The State Department maintains that First Kuwaiti – a major subcontractor for Kellogg, Brown and Root (KBR), the former Halliburton subsidiary accused of overcharging the U.S. government in Iraq – was selected through a competitive bidding process. But the Department of Justice and Congress are investigating allegations and reviewing documentation that implicates First Kuwaiti Managing Partner Wadih El Absi has obtained several subcontracts by promising $200,000 in kickbacks to Halliburton’s former subcontracts manager. These allegations raise serious questions about whether First Kuwaiti should have been allowed to continue bidding for contracts. However, this has not stopped El Absi, who is now lobbying Washington for the contract to build the new embassy in Saudi Arabia.
Despite recommendations from the Senate subcommittee on state, foreign operations and related programs to involve Iraqis in the project, 900 non-Iraqi foreign workers – some from the Philippines, Nepal and Bangladesh – are providing the labor on the embassy under First Kuwaiti’s supervision for as little as $300 each month. As reported in February 2006 by David Phinney in CorpWatch, the California-based corporate watchdog organization, these laborers work 12-hour days, often seven days a week, “performing tasks considered unsuitable for U.S. war fighters.”
What’s more, Phinney collected multiple accounts that implicate First Kuwaiti in numerous violations of American contractor law, such as trailers packed with 20 or more people, poor quality food, water drawn from the polluted Tigris River when bottled water ran out and inadequate healthcare facilities.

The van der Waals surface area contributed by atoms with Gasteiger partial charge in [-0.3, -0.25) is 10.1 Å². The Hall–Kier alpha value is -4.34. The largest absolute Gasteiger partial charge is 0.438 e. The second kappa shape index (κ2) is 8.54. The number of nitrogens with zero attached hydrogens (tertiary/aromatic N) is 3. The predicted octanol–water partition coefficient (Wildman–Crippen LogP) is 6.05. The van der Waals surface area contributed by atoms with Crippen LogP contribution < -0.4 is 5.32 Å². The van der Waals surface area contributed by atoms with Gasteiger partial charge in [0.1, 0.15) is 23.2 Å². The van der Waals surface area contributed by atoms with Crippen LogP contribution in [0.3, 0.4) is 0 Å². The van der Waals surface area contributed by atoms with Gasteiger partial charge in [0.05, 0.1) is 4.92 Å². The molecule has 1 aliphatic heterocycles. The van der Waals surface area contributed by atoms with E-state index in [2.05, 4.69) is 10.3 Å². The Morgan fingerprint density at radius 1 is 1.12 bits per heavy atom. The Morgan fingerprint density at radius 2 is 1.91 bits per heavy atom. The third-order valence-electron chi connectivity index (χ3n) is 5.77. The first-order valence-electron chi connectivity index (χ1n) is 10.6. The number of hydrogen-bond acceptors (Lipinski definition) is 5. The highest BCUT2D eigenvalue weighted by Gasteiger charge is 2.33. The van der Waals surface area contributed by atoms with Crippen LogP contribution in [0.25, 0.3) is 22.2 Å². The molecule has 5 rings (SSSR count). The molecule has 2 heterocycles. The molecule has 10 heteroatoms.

Deceptive hiring practices are also a recurring theme. Many laborers and American observers have said that workers were told they were going to Kuwait or Dubai, only to discover mid-flight or upon arrival that Baghdad was the plane’s destination, according to CorpWatch. (It is unclear whether First Kuwaiti or the recruiting firms in the laborers’ home countries initiated this bait-and-switch tactic.) Additionally, workers were promised days off, shorter work days, higher pay and better living conditions. Nearly all workers paid recruitment fees to agencies that typically ranged from one month to three months of salary to get the work, and many of them will need to work a year before breaking even, amounting to indentured servitude.
Attorneys Andrew Kline and Michael J. Frank in the Justice Department’s civil rights division have begun to investigate allegations of labor trafficking, contacting former First Kuwaiti employees and others involved in the project for interviews and documents.
The ‘Cookie’ crumbles
Congress has only recently begun to pursue the problems associated with the embassy, but it has been with great rigor.
In an Oct. 4 letter sent to Deputy Secretary of State John Negroponte, Rep. Tom Lantos (D‑Calif.), chairman of the House International Relations Committee, demanded an explanation for what was holding up the project. “These delays and deficiencies undermine the security and living standards of the almost 1,000 foreign service officers and other embassy staff that will be housed at the Baghdad embassy,” he wrote. “Why was the committee assured as late as August that the embassy would open on time when these obviously significant defects existed?”